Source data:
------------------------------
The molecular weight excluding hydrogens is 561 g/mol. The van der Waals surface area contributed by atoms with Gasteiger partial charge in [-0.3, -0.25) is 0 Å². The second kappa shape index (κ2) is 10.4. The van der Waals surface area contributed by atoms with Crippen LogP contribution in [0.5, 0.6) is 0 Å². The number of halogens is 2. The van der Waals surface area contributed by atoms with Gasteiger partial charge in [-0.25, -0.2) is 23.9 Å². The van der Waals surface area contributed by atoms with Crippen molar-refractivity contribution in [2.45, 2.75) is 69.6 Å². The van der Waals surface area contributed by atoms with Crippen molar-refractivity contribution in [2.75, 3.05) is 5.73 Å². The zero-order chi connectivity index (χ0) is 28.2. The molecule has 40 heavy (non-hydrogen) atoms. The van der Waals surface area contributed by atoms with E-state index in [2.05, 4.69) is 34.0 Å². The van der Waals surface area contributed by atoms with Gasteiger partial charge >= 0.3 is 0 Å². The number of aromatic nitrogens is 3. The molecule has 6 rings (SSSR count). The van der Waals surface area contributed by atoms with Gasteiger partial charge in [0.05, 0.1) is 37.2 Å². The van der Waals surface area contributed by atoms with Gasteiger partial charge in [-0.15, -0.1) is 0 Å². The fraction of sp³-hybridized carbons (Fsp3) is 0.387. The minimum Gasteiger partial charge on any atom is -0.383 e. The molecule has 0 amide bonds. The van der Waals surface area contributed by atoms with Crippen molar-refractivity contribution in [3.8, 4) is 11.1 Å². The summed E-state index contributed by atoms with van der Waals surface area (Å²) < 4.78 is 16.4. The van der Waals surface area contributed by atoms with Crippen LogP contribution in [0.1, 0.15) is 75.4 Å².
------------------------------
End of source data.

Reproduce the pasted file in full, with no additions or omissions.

The molecular weight excluding hydrogens is 561 g/mol. The van der Waals surface area contributed by atoms with Gasteiger partial charge in [-0.3, -0.25) is 0 Å². The second kappa shape index (κ2) is 10.4. The van der Waals surface area contributed by atoms with Crippen LogP contribution in [0.5, 0.6) is 0 Å². The number of halogens is 2. The van der Waals surface area contributed by atoms with Gasteiger partial charge in [-0.25, -0.2) is 23.9 Å². The van der Waals surface area contributed by atoms with Crippen molar-refractivity contribution in [2.45, 2.75) is 69.6 Å². The van der Waals surface area contributed by atoms with Crippen molar-refractivity contribution in [2.75, 3.05) is 5.73 Å². The zero-order chi connectivity index (χ0) is 28.2. The molecule has 40 heavy (non-hydrogen) atoms. The van der Waals surface area contributed by atoms with E-state index in [2.05, 4.69) is 34.0 Å². The van der Waals surface area contributed by atoms with Gasteiger partial charge >= 0.3 is 0 Å². The number of aromatic nitrogens is 3. The molecule has 6 rings (SSSR count). The van der Waals surface area contributed by atoms with Gasteiger partial charge in [0.05, 0.1) is 37.2 Å². The van der Waals surface area contributed by atoms with Gasteiger partial charge in [-0.15, -0.1) is 0 Å². The fraction of sp³-hybridized carbons (Fsp3) is 0.387. The minimum Gasteiger partial charge on any atom is -0.383 e. The molecule has 0 amide bonds. The van der Waals surface area contributed by atoms with Crippen molar-refractivity contribution in [3.8, 4) is 11.1 Å². The summed E-state index contributed by atoms with van der Waals surface area (Å²) < 4.78 is 16.4. The van der Waals surface area contributed by atoms with Crippen LogP contribution in [0.1, 0.15) is 75.4 Å².